The notion that our nation is a bilingual mosaic has never gone down any better in rural Western Canada than it has in Quebec. In Canada, we are what we are.
We are a nation strung across the northern edge of the new world’s arable land, with vast tracks of rock, forest, bog and snow-covered nonagricultural land to our north.
We are the second biggest country in the world, yet only the 7th (49.4 million square hectares) when it comes to arable land. This doesn’t make us a poor nation.
We have vast forestry, mineral, oil and natural gas wealth most nations can only envy.
However, what it makes for is an impossibly difficult country to govern because of our massive regional and cultural differences.
For example, while getting that raw material product to port isn’t as crucial in Eastern Canada, it is of dire importance to us in the landlocked West.
And in a confederation like ours – a parliamentary democracy where the West happens to be disadvantaged by three and half centuries of settlement patterns favouring the east – it is especially important to have strong regional voices.
As he comes to end of us rather successful tenure in public life, this is something Premier Brad Wall clearly wants to see. In doing so, Wall is leaning on the legacy of another populist prairie politician in his argument that we should be one nation with equally strong regions.
Wall’s criticism of the Energy East pipeline cancellation has not gone over well in much of the country. Many see it as little more than a partisan political attack on Prime Minister Justin Trudeau government policies Wall blames for the pipeline cancellation. To some extent, this may be true.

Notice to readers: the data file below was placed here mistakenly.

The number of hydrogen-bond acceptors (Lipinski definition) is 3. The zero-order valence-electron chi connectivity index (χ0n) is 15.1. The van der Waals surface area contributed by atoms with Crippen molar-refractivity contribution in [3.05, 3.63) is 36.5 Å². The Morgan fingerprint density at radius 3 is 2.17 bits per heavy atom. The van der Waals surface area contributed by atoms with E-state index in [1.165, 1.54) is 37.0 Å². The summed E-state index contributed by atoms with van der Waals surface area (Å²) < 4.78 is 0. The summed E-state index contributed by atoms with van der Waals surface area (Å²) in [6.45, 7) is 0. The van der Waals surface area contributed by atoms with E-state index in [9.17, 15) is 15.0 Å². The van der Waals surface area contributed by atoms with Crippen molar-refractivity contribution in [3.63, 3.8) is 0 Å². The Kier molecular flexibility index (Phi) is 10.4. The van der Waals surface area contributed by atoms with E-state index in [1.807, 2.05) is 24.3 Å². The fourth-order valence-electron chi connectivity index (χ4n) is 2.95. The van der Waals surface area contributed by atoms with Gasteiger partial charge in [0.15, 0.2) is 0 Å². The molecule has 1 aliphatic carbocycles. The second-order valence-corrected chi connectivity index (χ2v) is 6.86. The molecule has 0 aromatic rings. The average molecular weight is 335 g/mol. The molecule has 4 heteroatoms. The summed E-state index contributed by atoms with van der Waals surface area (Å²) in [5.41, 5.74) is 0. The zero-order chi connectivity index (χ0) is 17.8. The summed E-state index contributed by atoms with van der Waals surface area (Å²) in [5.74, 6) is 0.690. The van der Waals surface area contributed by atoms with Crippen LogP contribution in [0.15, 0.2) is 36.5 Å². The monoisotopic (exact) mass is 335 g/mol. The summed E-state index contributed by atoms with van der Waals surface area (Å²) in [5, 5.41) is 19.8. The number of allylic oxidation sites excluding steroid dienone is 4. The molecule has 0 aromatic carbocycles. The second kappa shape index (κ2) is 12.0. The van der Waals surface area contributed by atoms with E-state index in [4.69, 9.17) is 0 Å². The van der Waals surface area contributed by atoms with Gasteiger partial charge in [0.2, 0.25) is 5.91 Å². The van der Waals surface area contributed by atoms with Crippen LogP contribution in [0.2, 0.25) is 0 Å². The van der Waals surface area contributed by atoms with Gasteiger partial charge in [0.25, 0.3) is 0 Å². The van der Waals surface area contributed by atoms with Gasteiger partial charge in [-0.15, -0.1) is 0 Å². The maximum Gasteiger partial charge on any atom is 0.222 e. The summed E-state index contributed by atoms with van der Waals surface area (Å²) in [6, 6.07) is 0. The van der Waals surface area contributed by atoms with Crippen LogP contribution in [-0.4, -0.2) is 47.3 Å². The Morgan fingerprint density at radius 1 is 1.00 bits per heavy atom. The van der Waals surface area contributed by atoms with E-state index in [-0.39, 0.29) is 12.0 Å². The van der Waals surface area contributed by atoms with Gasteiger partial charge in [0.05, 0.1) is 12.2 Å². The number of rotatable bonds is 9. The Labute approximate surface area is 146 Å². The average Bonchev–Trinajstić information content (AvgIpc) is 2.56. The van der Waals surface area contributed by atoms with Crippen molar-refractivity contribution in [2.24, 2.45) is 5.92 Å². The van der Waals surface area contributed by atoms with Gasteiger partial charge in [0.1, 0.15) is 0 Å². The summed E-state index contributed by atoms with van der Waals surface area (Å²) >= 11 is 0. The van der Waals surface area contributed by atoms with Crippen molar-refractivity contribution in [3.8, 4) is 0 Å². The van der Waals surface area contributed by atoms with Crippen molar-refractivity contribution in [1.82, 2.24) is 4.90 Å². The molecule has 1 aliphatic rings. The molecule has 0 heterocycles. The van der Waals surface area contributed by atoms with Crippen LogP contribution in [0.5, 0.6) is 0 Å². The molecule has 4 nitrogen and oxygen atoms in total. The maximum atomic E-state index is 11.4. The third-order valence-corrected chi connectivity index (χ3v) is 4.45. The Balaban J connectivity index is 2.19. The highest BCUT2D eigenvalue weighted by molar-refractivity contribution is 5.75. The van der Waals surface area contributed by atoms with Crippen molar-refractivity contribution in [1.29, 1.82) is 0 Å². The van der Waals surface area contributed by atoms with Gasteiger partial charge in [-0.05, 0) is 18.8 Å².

However, Wall also noted the Western alienation that this decision is causing – especially given that Energy East’s cancellation seemed so pleasing to Montreal Mayor Denis Coderre and Trudeau’s critical urban Ontario and Quebec vote.
“They have manifested themselves in economic policy. NEP (National Energy Program), Energy East, Bombardier, and CF-18 procurement (moved from Winnipeg the 1980s),” Wall responded in an e-mail rep. “These are not all direct nods to Quebec, of course, but they are usually more controversial – even divisive.
“For many in the regions, it is hard to see them as anything but further instalment payments that may not usher Quebec out of the country but most definitely contribute to the perception of two Canadas.”
Wall is referencing former Progressive Conservative prime minister John Diefenbaker’s “One Canada” view.
“There must be no compromise with Canada’s existence as a nation,” Wall wrote, quoting Diefenbaker executive assistant Thomas Van Dusen’s summation of Diefenbaker’s “One Canada”.
“Opting out, two fl ags, two pension plans, associated states, two nations and all the other baggage of political dualism was ushering Quebec out of Confederation on the instalment plan. He could not accept any theory of two nations, however worded, because it would make of those neither French nor English second-class citizens.”
As a national railway was the 19th-century dream for Canadian unity, Wall saw a national pipeline in which Western oil could flow to Atlantic province refineries as a 21st Century response to the national unity issue.
Instead, Canada seems to be opting to continue 20th Century appeasement of Quebec interests above all others – what Wall described in his e-mail as “instalment payments” like $11 billion (out of $18-billion dollar) in annual transfers/equalization payment to Quebec. “Yet so few (provincial leaders) are prepared to question the long-standing/still current and inexorable march to two Canadas,” Wall wrote.
As he prepares to leave public life, Wall is having no such qualm. Dief’s view of Canada is not lost on so many Canadians,” he said. “It is not lost on me.”